1877 Steinway grand piano used by Motown greats back home after Paul McCartney-funded fix-up
McCartney said he wanted to help with piano's refurbishment after learning historic instrument no longer played
An 1877 Steinway grand piano used by Motown greats during the label's 1960s heyday, and restored thanks to Paul McCartney, is back home in Detroit, officials announced Monday.
Steinway technicians are to deliver the 9-foot, Victorian rosewood to the "Hitsville, U.S.A," building at midday, Motown Historical Museum board chair Robin Terry said in a news release.
McCartney told museum officials after a 2011 concert in Detroit that he wanted to help with the piano's refurbishment after learning the historic instrument no longer could be played.
Work on the piano was completed last August, and the ex-Beatle and Motown founder Berry Gordy played it together during a September charitable event at Steinway Hall in New York City.
The piano now will go back on display at the Motown museum's famed Studio A in the "Hitsville, U.S.A.," building. The instrument first made its way to Motown when the label acquired Golden World Records in 1967, a facility redubbed Motown Studio B and used by musicians and songwriters to create songs by Stevie Wonder, Marvin Gaye and other Motown greats.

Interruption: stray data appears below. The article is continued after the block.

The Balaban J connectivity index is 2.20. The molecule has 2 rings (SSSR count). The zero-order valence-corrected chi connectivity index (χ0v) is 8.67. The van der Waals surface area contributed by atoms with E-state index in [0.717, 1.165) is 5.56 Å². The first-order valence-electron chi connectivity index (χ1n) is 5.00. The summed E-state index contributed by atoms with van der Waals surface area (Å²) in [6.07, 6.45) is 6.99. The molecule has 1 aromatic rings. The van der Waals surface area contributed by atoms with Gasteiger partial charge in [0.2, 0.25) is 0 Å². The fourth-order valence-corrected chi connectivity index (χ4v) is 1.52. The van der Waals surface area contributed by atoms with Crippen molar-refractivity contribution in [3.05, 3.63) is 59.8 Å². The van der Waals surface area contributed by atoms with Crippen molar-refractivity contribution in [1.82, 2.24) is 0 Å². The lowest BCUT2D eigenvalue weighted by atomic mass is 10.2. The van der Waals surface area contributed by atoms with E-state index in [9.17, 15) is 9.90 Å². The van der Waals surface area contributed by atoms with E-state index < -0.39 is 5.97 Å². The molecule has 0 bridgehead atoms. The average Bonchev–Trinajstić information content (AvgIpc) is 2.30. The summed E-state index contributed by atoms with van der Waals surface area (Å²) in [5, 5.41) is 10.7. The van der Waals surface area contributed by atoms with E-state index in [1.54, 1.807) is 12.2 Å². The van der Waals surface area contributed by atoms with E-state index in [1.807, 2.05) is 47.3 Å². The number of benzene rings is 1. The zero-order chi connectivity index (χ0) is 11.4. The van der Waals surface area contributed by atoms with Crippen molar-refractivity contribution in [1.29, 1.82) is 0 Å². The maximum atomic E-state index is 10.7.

To celebrate the piano's return, museum officials are inviting the public to visit Hitsville with free admission during Esther Gordy Edwards Community Day on April 25.
"This piano is part of our treasured collection of historical artifacts that tell the Motown story," Terry said. "We are thrilled to welcome it back home to Detroit, where it will be used to educate local students about the legendary history created in their hometown and share the Motown story for generations to come."
The piano was brought back to professional recording quality, Terry said, with all of its internal components — soundboard, keys, hammers, pins and strings — restored. The piano's case was left as is to preserve its authenticity, while the legs, which were not original, were replaced. While the original strings and hammers were worn beyond repair, they were retained and are being returned to the museum for exhibit.
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